On Monday (27 June 2011) Deseret News online published an article that began,
“Misconceptions about Mormons were cleared up accurately, but not by The Church of Jesus Christ of Latter-day Saints.”
Sounding rather surprised that non-Mormons could get it right, Joey Ferguson’s article “CNN accurately explains beliefs and misconceptions of LDS Church” reports on two recent CNN videos that clarify Mormon beliefs and practice.
The first one, “Explain it to me: Mormonism” by CNN religion editor Dan Gilgoff, briefly (in 4 minutes and 40 seconds) covers things like: The name of the LDS Church; the founding of the Church; abandoned polygamy; missionary work; the Church’s ethnic diversity; and “Beliefs.” The section titled “Beliefs” takes 55 seconds to discuss the corporeal nature of God, eternal families, continuing revelation, the Word of Wisdom, sacred under garments, and member modesty. The LDS Church is so pleased with this CNN video that its Newsroom links to it in an article that praises the video’s accuracy.
The second CNN video included in the Deseret News article (embedded below), in my opinion, did a better job of explaining Mormonism. The objective of the Faces of Faith video interview with Anthea Butler, associate professor of religion at the University of Pennsylvania, was to compare Mormonism with other religious faiths—namely, Christianity. The video began with Dr. Butler explaining,
“Some [people on the street] would tell you that they don’t believe Mormons are Christians. But I think they fit within the rubric of what is Christianity, albeit that they have some very different beliefs.”
Yet, by the end of this nearly 5-minute video Dr. Butler had drawn a specific and definite distinction between Mormonism and “Christianity” no fewer than 6 different times.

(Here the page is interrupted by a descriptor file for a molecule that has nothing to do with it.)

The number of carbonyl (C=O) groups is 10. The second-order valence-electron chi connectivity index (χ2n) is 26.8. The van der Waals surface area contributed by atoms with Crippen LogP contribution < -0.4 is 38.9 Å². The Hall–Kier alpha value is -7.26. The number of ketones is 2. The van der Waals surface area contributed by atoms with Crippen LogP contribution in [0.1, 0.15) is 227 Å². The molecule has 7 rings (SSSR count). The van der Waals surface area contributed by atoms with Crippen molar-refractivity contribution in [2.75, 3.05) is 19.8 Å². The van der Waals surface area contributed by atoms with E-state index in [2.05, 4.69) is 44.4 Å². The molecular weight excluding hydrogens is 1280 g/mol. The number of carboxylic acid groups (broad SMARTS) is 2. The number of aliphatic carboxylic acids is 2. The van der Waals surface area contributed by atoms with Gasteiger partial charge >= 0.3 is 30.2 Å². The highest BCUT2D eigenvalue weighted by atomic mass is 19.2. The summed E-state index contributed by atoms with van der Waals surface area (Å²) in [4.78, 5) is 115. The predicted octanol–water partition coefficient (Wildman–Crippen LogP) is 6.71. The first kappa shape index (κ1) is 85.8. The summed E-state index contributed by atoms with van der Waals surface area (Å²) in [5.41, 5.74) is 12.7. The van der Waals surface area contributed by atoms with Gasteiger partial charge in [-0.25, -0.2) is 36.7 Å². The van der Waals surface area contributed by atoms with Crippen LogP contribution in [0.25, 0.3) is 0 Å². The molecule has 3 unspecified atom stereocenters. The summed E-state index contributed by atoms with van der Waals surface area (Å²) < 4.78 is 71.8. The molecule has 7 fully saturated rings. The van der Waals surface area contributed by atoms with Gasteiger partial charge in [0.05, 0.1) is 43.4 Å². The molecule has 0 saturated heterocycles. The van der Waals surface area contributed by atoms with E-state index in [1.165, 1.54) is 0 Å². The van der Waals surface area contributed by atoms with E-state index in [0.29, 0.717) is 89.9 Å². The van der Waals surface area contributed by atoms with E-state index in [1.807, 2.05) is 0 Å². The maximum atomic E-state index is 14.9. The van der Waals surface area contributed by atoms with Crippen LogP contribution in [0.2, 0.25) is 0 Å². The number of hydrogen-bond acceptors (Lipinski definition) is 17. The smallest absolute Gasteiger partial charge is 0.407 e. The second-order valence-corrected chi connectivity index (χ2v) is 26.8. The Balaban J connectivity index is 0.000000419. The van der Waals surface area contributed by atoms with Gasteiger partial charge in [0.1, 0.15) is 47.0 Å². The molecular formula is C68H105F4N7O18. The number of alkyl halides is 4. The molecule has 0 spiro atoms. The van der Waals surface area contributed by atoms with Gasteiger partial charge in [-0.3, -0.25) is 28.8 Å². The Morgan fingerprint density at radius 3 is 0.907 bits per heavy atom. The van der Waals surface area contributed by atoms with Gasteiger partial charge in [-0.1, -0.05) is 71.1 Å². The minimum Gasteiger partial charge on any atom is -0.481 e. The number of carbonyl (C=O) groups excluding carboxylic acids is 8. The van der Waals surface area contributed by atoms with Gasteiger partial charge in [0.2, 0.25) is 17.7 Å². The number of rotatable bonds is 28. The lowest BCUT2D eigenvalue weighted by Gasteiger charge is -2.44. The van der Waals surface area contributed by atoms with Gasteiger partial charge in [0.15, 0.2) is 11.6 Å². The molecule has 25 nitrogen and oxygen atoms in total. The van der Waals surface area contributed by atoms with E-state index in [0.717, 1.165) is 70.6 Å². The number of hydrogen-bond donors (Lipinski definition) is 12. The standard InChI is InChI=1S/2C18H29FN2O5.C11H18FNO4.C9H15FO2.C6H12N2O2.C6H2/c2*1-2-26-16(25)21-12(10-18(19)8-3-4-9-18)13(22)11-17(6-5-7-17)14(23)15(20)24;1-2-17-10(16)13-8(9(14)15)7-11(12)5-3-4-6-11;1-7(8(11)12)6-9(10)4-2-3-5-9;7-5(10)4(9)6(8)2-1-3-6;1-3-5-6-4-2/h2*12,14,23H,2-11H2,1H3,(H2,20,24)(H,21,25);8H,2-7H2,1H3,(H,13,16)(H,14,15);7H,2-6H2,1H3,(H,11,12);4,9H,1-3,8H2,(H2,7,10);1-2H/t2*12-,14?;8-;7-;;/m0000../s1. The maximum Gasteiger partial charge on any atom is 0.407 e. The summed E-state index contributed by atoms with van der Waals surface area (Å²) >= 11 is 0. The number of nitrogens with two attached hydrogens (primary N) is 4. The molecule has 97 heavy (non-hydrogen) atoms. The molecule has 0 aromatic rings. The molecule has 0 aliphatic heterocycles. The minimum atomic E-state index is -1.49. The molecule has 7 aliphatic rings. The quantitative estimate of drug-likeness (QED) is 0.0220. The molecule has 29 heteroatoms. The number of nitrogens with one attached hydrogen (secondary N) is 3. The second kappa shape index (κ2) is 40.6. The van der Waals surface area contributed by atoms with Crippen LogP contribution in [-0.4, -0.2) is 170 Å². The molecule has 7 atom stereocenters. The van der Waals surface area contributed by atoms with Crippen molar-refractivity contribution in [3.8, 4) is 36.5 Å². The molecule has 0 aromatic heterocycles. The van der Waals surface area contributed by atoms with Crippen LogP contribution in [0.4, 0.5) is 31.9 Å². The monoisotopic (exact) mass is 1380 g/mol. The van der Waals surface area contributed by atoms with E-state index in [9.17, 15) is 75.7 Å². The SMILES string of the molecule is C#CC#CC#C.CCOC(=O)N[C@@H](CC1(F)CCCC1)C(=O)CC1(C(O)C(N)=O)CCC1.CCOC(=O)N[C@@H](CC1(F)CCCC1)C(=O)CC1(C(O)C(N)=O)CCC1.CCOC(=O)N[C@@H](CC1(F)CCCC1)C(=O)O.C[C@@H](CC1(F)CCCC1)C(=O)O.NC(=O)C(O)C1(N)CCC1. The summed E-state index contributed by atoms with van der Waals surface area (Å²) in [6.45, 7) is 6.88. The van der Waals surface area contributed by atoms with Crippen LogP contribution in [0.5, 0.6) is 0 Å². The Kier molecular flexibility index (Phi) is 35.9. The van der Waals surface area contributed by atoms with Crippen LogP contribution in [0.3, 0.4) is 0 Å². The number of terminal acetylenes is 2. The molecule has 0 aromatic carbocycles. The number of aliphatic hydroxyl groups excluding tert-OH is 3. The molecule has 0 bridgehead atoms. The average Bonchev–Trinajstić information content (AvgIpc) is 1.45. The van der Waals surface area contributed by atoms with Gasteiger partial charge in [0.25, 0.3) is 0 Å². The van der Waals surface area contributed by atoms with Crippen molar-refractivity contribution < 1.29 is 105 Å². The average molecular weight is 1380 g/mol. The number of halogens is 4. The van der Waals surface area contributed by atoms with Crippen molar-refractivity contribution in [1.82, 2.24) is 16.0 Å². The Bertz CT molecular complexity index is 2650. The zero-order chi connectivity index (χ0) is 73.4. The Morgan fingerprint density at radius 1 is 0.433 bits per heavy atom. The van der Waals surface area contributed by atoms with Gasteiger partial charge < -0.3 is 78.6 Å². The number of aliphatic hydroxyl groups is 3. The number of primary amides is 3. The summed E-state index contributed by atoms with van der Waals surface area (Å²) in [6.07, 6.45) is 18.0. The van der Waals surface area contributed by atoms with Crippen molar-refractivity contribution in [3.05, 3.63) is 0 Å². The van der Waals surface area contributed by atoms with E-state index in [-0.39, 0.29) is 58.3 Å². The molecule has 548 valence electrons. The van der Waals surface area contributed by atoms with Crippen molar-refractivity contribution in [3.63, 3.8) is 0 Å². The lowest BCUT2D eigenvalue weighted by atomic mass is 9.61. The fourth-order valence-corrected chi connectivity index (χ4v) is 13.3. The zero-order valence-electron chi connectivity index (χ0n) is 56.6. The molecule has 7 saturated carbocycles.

When asked about the relationship between the Book of Mormon and the Bible, Dr. Butler said, “For Christians, the Bible is it…But the Mormons consider this [the Book of Mormon] to be Another Testament of Jesus Christ.” In explaining how important the Book of Mormon is to Mormons, Dr. Butler said that it is “used just as much as a tool in Mormonism as Christians would think about the Bible.”
Dr. Butler was asked how Mormons view Jesus Christ. She answered that in Mormonism “Jesus is the Son of God. Okay, He’s not exactly the way the Christians think about this as God Himself. Although in Mormonism you can become a God, but that’s another piece of the theology.” She went on to explain the Father and Son in Mormonism: “You need to think of these as two different entities and God and Jesus both have physical form.”
Perhaps Dr. Butler realized that her remarks thus far had not supported her opening assertion that Mormonism fit within the rubric of Christianity; in fact her language had served to completely polarize Mormonism and Christianity. In her next statement she qualified her phrasing when she said the Mormon doctrines regarding the Father and the Son constitute “a very important distinction between Mormonism and what I would consider to be mainstream Christianity.”
The host of the program, T.J. Holmes, made a clumsy effort to incorporate the qualified term “mainstream Christianity,” but it didn’t stick. He asked Dr. Butler to list some key differences “between Christianity — uh, as most people would see it as mainstream Christianity — and the beliefs of Mormons.”
Dr. Butler said, “Well, first, Mormons believe in a pre-existent life.” She went on to explain a bit about this pre-existence, about earth life, and about the three degrees of glory that comprise eternity in Mormonism. Then the contrast: “In Christianity, you don’t talk about a pre-existence, you’re born, you work things out, if you’re an Evangelical Christian you believe you can be saved, or not, and then you have a choice of going to heaven or hell.”
Another “key difference” Dr. Butler talked about was “the books you revere.” She listed the three unique books of LDS scripture and said, “There’s a whole ‘nother canon for Mormons that is different than Christianity.”
I found it significant that throughout the entire interview, with one exception noted above (i.e., mistakenly calling out salvation as an Evangelical belief), all of Christianity was consistently identified as one faith, a faith distinct from Mormonism. Try as they might to portray Mormonism as a Christian faith, it just didn’t work. Indeed, it can’t work because Mormonism does not fit within the rubric of what is Christianity.
Dr. Butler’s comment about the Mormon godhead would apply equally well to the relationship between Mormonism and Christianity, because, in reality, “You need to think of these as two different entities.” For such they are.